By Matt Mackinder
Clarkston News Editor
The Waldon Village II development in Independence Township took the next step in getting a Meijer store as part of the project when it was approved at the Nov. 15 Township Board of Trustees meeting.
The market will be on the eastern portion of the development, which is on the north side of Waldon Road between Sashabaw and Walters roads, and will be approximately 50,000 square feet with parking, outdoor patio, and plaza space on three sides of the building.
“The project is what Meijer terms a ‘hometown market,’” said Independence Township Planning and Zoning Director Brian Oppmann. “It’s a different concept. They have markets right now in Grand Rapids, Lansing, Royal Oak, and also in Detroit. This would be the first one in a suburban environment. This isn’t your typical Meijer Superstore that you see in Auburn Hills that’s over 200,000 square feet. This is much more focused in terms of having concentration on food, beverages, other products similar, and more in a user-friendly format throughout the store.
“One of the key features of these stores is they get a local tenant to provide coffee, pastries, bakery, etcetera., which they are currently working on.”
Township trustee Ron Ritchie noted that the store manager will have discretion over what products are carried in the store, those “that local people want,” and also the programming of the patio areas and public gathering areas.
“This is a store director’s store; this is his store,” said Meijer spokesman Chris Jones. “It’s his store to place the products in that he chooses and feels will sell best in this community. He makes it his own store. He has a lot of autonomy in helping us with the tenant for this store, for example. We’ll have three or four different choices for him for a tenant for the store. As far as the programming for the spaces, it’s big and unique. This is a large area.”
Jones noted some of the programs offered could be Easter egg hunts for kids and pumpkin carving stations during those respective seasons.
“We will have organics bins where any food waste goes into those bins and we allow farmers to come pick up the food wate to use in their farms to feed their livestock,” said Jones. “It’s that kind of operation that’s just different than big stores, big buying power. It’s more local-based.”
New trustee Sam Moraco also chimed in and noted how he was involved in the Waldon Village project when he was a member of the Township Planning Commission.
“The development itself, although I’m not a fan of the layout of it, was that the density of the housing was approved as a PUD (planned unit development) because of the amenities that were going to be provided to the township,” said Moraco. “That was the park which ended up not being in the middle for everyone to share and then reduced by 50 percent from the beginning. Then the food truck and gathering area that we were promised for art shows and other vendor-type things was outside of the realm of the Meijer and it was part of the amenities that got them the density of the housing. In my opinion, we granted them high density because these amenities are coming and now, to me, they’re putting all of the amenities are based on one retailer that has to provide the community amenities to the township, which was not part of it. It was the developer’s responsibility to provide the community amenities because he (Buzz Silverman) asked for the density in the housing project, which Meijer is not part of.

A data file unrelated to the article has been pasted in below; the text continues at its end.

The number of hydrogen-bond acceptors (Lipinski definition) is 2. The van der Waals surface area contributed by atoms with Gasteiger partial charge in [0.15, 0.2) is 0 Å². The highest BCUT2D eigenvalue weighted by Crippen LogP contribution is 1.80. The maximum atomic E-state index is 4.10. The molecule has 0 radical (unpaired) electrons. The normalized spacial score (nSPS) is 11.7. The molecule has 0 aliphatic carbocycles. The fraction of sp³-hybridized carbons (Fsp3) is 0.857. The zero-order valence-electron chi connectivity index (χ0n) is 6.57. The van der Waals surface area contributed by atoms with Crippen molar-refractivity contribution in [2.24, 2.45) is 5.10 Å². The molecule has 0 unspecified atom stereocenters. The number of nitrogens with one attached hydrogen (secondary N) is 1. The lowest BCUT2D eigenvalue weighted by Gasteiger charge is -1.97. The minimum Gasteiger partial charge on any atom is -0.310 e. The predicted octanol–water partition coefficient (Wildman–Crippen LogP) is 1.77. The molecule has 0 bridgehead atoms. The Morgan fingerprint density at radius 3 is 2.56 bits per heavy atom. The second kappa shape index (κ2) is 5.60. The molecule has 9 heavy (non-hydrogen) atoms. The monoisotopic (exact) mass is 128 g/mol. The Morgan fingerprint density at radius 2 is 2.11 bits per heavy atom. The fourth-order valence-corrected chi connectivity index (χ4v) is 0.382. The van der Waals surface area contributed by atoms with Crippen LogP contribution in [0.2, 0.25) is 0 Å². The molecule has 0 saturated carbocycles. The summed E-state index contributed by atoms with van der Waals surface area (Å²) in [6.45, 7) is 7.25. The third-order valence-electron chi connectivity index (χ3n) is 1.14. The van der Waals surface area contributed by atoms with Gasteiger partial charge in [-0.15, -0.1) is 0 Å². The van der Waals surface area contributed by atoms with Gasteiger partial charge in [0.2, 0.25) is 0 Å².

“The regulations say that the development needs to stay under one ownership, which made it possible for the developer to be the one responsible to provide the community amenities. In my opinion, I’m going to take the Meijer first. I think it’s a market that resembles what we were expecting and I think it has the amenities that the residents have asked for. Architectually, I think it’s fine. I don’t have issues with the market, the patio and all that. It’s fenced in and can only be used by people using the market. I feel it’s a little unfair we are making Meijer provide the community amenities when the developer was the one who promised it and he’s not providing anything for the community.”
The planning commission unanimously recommended approval to the board of trustees for the market at the Nov. 10 meeting.
Moraco asked land planner Jim Eppink to detail what amenities will be part of remaining sites, saying right now they are “generic.”
“I would disagree with the term ‘generic,’” said Eppink. “I guess if they are generic, we’ll work to continue that they’re not. As has been discussed the last year or two, we look at this as a very public village with all five components, sidewalks throughout the whole thing, meeting areas. You can compare this to downtown Clarkston, the village. Other than Depot Park, Main Street has patios, sidewalks, passageways, gathering areas. It’s a very public space.
“At the end of the day, we have to make sure that it balances from an economic point of view, an engineering point of view, a business point of view, and a community point of view.”
More than two hours into the trustees meeting that overall went more than four and a half hours, the market was approved unanimously by the board.